The state’s largest health care workers’ union warned 33 nursing homes that about 3,400 of its members are poised to strike in two weeks.
The strike notices, served on facilities owned by RegalCare, Genesis HealthCare, Autumn Lake Healthcare and iCare Management chains, could be the beginning of a larger work stoppage this spring.
But a strike notice does not guarantee employees will walk off the job on May 14. And if there is a work stoppage, it could be indefinite — or it could be a fixed period, such as one or two days.
SEIU District 1199 New England reported in March members at 51 nursing homes in Connecticut have been working under contracts that expired March 15. And between now and early 2022, that could grow to 63 facilities, involving roughly 4,500 workers.
“Connecticut’s long-term care system relies on poverty wages. By going on strike, we are telling nursing home operators and the state of Connecticut that we are not willing to carry the yoke of poverty any longer,” said Rob Baril, president of District 1199 New England, SEIU. “It’s time for nursing home bosses and state leaders to pay these workers what they deserve. The majority-women workforce that provides care in these nursing homes and the people who depend on their services are not expecting any less.”
Of those homes that have conducted strike votes to date, the tally — on average — was about 98% in favor of a work stoppage, the union reported.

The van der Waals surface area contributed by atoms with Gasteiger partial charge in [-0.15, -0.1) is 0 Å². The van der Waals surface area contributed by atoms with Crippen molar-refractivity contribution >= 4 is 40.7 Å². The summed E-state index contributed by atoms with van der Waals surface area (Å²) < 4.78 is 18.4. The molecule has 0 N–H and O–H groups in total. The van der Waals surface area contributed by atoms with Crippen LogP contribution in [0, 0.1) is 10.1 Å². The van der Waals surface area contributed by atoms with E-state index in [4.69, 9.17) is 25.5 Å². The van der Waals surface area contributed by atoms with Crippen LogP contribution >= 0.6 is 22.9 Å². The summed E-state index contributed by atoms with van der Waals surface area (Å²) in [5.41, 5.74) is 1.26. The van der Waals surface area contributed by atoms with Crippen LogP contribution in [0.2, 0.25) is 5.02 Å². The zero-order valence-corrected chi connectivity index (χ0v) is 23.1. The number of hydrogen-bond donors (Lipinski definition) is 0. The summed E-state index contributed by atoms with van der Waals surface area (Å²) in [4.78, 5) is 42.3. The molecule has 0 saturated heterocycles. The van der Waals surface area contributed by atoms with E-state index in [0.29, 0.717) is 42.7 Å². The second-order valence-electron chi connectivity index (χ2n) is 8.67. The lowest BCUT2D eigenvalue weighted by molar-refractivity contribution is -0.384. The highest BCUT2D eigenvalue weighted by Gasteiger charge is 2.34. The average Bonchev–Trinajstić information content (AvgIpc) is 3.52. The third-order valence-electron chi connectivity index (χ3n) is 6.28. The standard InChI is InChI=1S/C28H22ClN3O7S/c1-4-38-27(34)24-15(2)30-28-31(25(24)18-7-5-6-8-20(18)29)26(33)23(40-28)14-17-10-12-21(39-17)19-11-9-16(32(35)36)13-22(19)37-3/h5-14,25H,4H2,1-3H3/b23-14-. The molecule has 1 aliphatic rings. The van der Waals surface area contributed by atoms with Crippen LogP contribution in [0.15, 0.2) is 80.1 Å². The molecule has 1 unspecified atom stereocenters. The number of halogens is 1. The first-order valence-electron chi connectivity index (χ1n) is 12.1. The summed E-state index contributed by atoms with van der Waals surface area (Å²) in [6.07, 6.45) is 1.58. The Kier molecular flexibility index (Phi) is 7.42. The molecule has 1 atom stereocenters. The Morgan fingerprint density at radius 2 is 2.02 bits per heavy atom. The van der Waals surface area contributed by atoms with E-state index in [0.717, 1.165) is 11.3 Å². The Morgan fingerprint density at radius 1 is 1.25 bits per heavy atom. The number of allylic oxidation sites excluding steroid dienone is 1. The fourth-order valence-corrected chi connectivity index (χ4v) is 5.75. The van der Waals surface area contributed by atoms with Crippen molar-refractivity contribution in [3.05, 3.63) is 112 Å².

The union represents workers in many positions in long-term care facilities, including registered nurses, licensed practical nurses, certified nursing assistants, receptionists, dietary aides, housekeeping and laundry staff.
“Nursing home workers are more united than ever. Caring for others and for each other during COVID-19 has opened people’s eyes. We know that our work is too important to keep us in poverty. We deserve to make a living wage,” said Cambar Edwards, a CNA at Kimberly Hall North in Windsor. “We are human beings. And the people receiving care in nursing homes should be confident that staff is well paid and that there is sufficient staff to look out for them.”
But even as strike notices went out Friday, state officials got good fiscal news that could help them avert a work stoppage.
A new report from analysts increased the projected surplus for the current fiscal year by more than $400 million and expected revenues for the next two-year budget cycle by more than $1.6 billion.
And though Senate President Pro Tem Martin M. Looney, D-New Haven and House Speaker Matt Ritter, D-Hartford, didn’t pledge any specific funding increase for nursing homes in a joint statement following the forecast, they hinted that Connecticut has the resources to avoid a strike.
“These frontline workers are true heroes of the pandemic, and Connecticut owes them a debt of more than gratitude,” the leaders wrote. “They literally put their lives on the line during this pandemic. It also stands to reason that providing adequate funding to nursing homes and long-term care facilities will ensure continued operations that are safe and deliver quality care.”